Tess of the d'Urbervilles eBook

This eBook from the Gutenberg Project consists of approximately 439 pages of information about Tess of the d'Urbervilles.

She gave him brief particulars; and responding to further inquiries told him that she was intending to go back by the same carrier who had brought her.

“It is a long while before he returns past Trantridge Cross.  Supposing we walk round the grounds to pass the time, my pretty Coz?”

Tess wished to abridge her visit as much as possible; but the young man was pressing, and she consented to accompany him.  He conducted her about the lawns, and flower-beds, and conservatories; and thence to the fruit-garden and greenhouses, where he asked her if she liked strawberries.

“Yes,” said Tess, “when they come.”

“They are already here.”  D’Urberville began gathering specimens of the fruit for her, handing them back to her as he stooped; and, presently, selecting a specially fine product of the “British Queen” variety, he stood up and held it by the stem to her mouth.

“No—­no!” she said quickly, putting her fingers between his hand and her lips.  “I would rather take it in my own hand.”

“Nonsense!” he insisted; and in a slight distress she parted her lips and took it in.

They had spent some time wandering desultorily thus, Tess eating in a half-pleased, half-reluctant state whatever d’Urberville offered her.  When she could consume no more of the strawberries he filled her little basket with them; and then the two passed round to the rose-trees, whence he gathered blossoms and gave her to put in her bosom.  She obeyed like one in a dream, and when she could affix no more he himself tucked a bud or two into her hat, and heaped her basket with others in the prodigality of his bounty.  At last, looking at his watch, he said, “Now, by the time you have had something to eat, it will be time for you to leave, if you want to catch the carrier to Shaston.  Come here, and I’ll see what grub I can find.”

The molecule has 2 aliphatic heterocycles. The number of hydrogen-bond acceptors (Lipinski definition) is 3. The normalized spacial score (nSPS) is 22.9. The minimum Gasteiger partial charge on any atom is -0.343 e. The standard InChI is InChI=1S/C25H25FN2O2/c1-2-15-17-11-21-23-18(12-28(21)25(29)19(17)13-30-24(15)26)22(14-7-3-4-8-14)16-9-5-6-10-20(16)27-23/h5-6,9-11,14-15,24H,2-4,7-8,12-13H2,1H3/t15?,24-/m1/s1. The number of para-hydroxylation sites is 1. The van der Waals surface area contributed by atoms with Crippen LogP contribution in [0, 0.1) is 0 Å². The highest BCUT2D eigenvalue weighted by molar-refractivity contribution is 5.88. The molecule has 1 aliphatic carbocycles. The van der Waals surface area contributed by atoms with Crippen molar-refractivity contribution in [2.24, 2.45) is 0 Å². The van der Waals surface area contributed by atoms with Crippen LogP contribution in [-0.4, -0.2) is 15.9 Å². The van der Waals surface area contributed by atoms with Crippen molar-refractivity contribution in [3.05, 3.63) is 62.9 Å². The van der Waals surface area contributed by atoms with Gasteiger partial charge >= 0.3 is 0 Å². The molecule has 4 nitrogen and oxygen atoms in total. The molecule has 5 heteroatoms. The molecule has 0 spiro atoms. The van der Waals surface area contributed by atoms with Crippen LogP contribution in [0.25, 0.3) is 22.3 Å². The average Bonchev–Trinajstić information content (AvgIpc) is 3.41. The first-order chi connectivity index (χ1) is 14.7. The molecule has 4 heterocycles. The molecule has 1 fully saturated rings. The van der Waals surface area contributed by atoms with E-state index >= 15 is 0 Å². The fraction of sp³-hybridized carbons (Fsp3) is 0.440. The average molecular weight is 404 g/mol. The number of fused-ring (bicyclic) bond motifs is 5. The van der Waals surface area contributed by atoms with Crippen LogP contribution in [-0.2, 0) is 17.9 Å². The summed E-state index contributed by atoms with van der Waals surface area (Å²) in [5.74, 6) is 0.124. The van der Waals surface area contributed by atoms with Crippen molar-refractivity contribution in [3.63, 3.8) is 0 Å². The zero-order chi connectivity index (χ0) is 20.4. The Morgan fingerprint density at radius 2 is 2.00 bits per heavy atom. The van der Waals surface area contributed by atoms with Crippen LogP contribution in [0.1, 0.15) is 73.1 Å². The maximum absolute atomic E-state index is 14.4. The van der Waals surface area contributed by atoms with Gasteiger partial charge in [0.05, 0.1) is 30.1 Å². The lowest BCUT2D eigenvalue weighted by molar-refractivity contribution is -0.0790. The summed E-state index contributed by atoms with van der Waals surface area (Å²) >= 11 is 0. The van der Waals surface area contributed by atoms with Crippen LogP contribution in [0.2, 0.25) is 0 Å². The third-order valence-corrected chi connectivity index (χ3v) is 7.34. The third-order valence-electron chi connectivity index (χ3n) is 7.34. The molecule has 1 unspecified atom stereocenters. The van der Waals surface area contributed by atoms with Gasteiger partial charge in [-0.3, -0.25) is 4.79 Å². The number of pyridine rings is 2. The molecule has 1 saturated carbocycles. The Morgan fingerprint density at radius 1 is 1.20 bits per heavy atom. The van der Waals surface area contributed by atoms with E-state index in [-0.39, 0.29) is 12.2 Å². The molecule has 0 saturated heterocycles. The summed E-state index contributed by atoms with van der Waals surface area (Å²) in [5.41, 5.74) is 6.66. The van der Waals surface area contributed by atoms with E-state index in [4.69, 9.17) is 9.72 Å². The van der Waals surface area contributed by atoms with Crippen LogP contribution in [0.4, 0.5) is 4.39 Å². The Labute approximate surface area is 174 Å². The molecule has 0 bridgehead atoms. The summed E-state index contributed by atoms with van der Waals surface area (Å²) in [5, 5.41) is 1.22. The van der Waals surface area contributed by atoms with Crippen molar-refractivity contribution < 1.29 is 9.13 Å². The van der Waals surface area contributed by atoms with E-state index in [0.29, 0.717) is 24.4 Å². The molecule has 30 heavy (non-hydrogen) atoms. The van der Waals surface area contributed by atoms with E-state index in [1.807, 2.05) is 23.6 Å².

Stoke d’Urberville took her back to the lawn and into the tent, where he left her, soon reappearing with a basket of light luncheon, which he put before her himself.  It was evidently the gentleman’s wish not to be disturbed in this pleasant tete-a-tete by the servantry.

“Do you mind my smoking?” he asked.

“Oh, not at all, sir.”

He watched her pretty and unconscious munching through the skeins of smoke that pervaded the tent, and Tess Durbeyfield did not divine, as she innocently looked down at the roses in her bosom, that there behind the blue narcotic haze was potentially the “tragic mischief” of her drama—­one who stood fair to be the blood-red ray in the spectrum of her young life.  She had an attribute which amounted to a disadvantage just now; and it was this that caused Alec d’Urberville’s eyes to rivet themselves upon her.  It was a luxuriance of aspect, a fulness of growth, which made her appear more of a woman than she really was.  She had inherited the feature from her mother without the quality it denoted.  It had troubled her mind occasionally, till her companions had said that it was a fault which time would cure.

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Tess of the d'Urbervilles from Project Gutenberg. Public domain.